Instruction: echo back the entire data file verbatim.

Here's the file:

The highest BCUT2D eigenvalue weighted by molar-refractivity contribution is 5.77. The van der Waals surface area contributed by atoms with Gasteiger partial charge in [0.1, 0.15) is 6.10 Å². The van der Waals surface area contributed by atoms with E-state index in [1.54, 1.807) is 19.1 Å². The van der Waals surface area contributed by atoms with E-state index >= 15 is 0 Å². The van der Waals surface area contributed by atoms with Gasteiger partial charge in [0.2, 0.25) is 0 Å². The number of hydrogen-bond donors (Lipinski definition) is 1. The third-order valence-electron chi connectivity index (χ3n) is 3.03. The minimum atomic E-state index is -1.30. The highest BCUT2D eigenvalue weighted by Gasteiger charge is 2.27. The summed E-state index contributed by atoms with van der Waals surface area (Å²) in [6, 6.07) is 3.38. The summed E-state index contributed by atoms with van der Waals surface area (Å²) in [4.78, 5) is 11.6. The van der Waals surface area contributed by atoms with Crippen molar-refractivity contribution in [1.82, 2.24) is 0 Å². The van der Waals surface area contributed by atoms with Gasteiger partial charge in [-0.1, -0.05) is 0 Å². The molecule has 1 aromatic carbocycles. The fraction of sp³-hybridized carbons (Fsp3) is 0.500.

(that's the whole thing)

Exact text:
The highest BCUT2D eigenvalue weighted by molar-refractivity contribution is 5.77. The van der Waals surface area contributed by atoms with Gasteiger partial charge in [0.1, 0.15) is 6.10 Å². The van der Waals surface area contributed by atoms with E-state index in [1.54, 1.807) is 19.1 Å². The van der Waals surface area contributed by atoms with E-state index >= 15 is 0 Å². The van der Waals surface area contributed by atoms with Gasteiger partial charge in [0.2, 0.25) is 0 Å². The number of hydrogen-bond donors (Lipinski definition) is 1. The third-order valence-electron chi connectivity index (χ3n) is 3.03. The minimum atomic E-state index is -1.30. The highest BCUT2D eigenvalue weighted by Gasteiger charge is 2.27. The summed E-state index contributed by atoms with van der Waals surface area (Å²) in [6, 6.07) is 3.38. The summed E-state index contributed by atoms with van der Waals surface area (Å²) in [4.78, 5) is 11.6. The van der Waals surface area contributed by atoms with Crippen molar-refractivity contribution in [1.82, 2.24) is 0 Å². The van der Waals surface area contributed by atoms with Gasteiger partial charge in [-0.1, -0.05) is 0 Å². The molecule has 1 aromatic carbocycles. The fraction of sp³-hybridized carbons (Fsp3) is 0.500.